Commercial Exchange Across the Mediterranean
Byzantium, the Crusader Levant, Egypt and Italy
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The customary treatment of Mediterranean trade from the 11th to the mid-15th century emphasizes the predominance of western merchants and the commercial exchange of spices and eastern raw materials for western woollens and other finished products. The studies in this collection, the sixth by David Jacoby to be published in the Variorum series, adopt a different perspective. They underscore the economic vitality of various countries bordering the eastern Mediterranean, their industrial capacity, the importance of exchanges between them, and the important contribution of the merchants based in that region to trans-Mediterranean trade. They also illustrate the role of hitherto neglected commodities, such as timber, iron, silk and cheese, in that trade.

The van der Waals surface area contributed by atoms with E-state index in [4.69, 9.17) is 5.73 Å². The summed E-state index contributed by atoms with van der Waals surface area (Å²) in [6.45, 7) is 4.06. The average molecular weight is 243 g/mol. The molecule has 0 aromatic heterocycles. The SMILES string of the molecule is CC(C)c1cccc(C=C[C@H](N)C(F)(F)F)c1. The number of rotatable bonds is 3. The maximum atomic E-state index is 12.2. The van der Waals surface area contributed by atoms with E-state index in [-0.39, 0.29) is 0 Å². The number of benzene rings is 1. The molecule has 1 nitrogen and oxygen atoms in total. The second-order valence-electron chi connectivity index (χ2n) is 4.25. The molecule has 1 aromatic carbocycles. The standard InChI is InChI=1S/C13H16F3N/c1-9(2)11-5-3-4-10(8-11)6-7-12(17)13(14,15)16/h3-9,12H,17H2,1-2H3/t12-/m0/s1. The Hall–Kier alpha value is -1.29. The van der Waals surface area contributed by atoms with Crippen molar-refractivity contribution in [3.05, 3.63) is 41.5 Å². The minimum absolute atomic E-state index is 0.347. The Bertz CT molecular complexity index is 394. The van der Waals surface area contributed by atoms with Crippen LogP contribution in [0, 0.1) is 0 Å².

Table of Contents
Contents: Preface; Byzantine trade with Egypt from the mid-10th century to the Fourth Crusade; The supply of war materials to Egypt in the crusader period; The Venetian quarter of Constantinople from 1082 to 1261: topographical considerations; The trade of crusader Acre in the Levantine context: an overview; The Venetian privileges in the Latin Kingdom of Jerusalem: 12th and 13th-century interpretations and implementation; Migration, trade and banking in crusader Acre; Creta e Venezia nel contesto economico del Mediterraneo orientale sino alla metÃ del Quattrocento; Cretan cheese: a neglected aspect of Venetian medieval trade; Changing economic patterns in Latin Romania: the impact of the West; Dalla materia prima ai drappi tra Bisanzio, il Levante e Venezia: la prima fase dell'industria serica veneziana; Genoa, silk trade and silk manufacture in the Mediterranean region (ca. 1100-1300); The production of silk textiles in Latin Greece; Addenda et corrigenda; Indexes.
David Jacoby is an Emeritus Professor at The Hebrew University of Jerusalem, Israel.